— The News Cache (@Cookiewheeler) January 28, 2015
Last week I expounded upon why my husband and I have chosen not to join a synagogue. The backlash I received, oddly enough primarily from Christian readers, essentially boiled down to accusations of selfishness on my part and an unwillingness to contribute to a community. My question in response is simple: What exactly defines “community” in terms of being Jewish? A reader by the name of Larry in Tel Aviv wrote:
I agree wholeheartedly with every one of your points and you could add a few more! Such as one wouldn’t know the first thing about anti-Semitism in the world today, the nature of the threats Israel faces and related, from the rabbis and synagogue politicos. In fact you wouldn’t know anything important about anything that matters, not from synagogue, not much from Hebrew School neither (even Hebrew is largely poorly taught, with exceptions).
Which prompted me to ask myself: Do Jews in America know how to be Jewish without institutional backing?
Based on some of the comments I received from Christian readers, it would seem that religion in America requires some kind of institutional affiliation in order to be legitimized. Whether it’s a church, temple, or yoga studio religious folks of all stripes need a facility through which to connect to one another in order to establish and reinforce their religious identity. Historically speaking, Mordecai Kaplan emulated this concept when he reconstructed the idea of synagogue as community, the physical center of Jewish life in Diaspora America. Why don’t Jews necessarily need this institutional bond today? The answer is simple: We have Israel.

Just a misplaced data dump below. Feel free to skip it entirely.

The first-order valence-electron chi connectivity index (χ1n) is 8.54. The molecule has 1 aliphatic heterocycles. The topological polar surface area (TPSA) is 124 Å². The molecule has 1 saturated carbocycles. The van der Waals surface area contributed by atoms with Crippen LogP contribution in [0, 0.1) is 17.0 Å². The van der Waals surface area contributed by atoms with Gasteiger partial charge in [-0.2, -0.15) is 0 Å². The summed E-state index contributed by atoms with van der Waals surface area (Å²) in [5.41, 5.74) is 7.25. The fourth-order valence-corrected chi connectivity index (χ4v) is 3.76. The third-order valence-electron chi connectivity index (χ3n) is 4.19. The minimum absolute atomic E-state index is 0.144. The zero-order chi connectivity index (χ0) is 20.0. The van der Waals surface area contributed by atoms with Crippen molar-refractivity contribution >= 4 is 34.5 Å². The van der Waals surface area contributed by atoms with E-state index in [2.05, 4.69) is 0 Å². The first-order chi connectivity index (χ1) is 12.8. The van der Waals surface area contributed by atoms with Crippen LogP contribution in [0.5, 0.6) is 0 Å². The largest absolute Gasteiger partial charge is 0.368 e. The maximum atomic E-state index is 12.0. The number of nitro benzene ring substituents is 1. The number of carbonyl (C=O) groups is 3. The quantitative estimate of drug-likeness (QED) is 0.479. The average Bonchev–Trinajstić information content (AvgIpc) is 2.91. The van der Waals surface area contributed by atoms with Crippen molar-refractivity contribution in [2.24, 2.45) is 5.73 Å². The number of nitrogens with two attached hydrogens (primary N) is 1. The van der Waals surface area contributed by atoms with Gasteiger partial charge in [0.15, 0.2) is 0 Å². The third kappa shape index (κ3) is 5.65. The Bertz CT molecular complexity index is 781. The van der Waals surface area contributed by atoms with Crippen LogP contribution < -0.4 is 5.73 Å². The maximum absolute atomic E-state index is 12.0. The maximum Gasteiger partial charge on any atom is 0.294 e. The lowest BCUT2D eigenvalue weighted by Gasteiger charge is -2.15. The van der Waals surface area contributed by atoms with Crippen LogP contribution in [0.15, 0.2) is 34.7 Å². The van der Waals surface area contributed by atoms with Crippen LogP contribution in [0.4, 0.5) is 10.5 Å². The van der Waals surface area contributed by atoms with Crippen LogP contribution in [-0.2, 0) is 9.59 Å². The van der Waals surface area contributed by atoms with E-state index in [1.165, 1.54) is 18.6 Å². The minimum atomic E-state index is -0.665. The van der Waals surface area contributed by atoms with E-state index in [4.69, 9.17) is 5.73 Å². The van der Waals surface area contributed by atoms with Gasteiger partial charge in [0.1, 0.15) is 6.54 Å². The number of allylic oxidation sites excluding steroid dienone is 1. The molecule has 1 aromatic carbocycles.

As I mentioned in my last article, one of the reasons why my husband and I have elected not to join a synagogue is that we’d rather spend the money going to Israel. Some of those reasons include the reality expounded on by Larry in Tel Aviv. If you want a solid geographical, cultural, historical connection to being Jewish, you find it in Israel. If you want to understand that being Jewish is both secular and religious at the same time, you learn that in Israel. If you want to know how to establish a lasting Jewish identity, you figure it out in Israel. We were not a group of popes and monks called upon to cordon ourselves off behind incensed walls in medieval monasteries. We were and are a nation and a national identity requires more than just a religious makeup in order to thrive.
— Women of the Wall (@Womenofthewall) June 4, 2014
Everything is more honest in Israel. The rabbinate openly functions as a political entity and the population treats it as such. As many Jewish Israelis that don’t attend synagogue do profess faith in God. When they talk about religious freedom it has nothing to do with the Almighty and everything to do with the almighty rabbinical overlords who abusively claim heavenly authority to determine who is and isn’t Jewish, who can and can’t marry and divorce, and who should and shouldn’t serve in the military.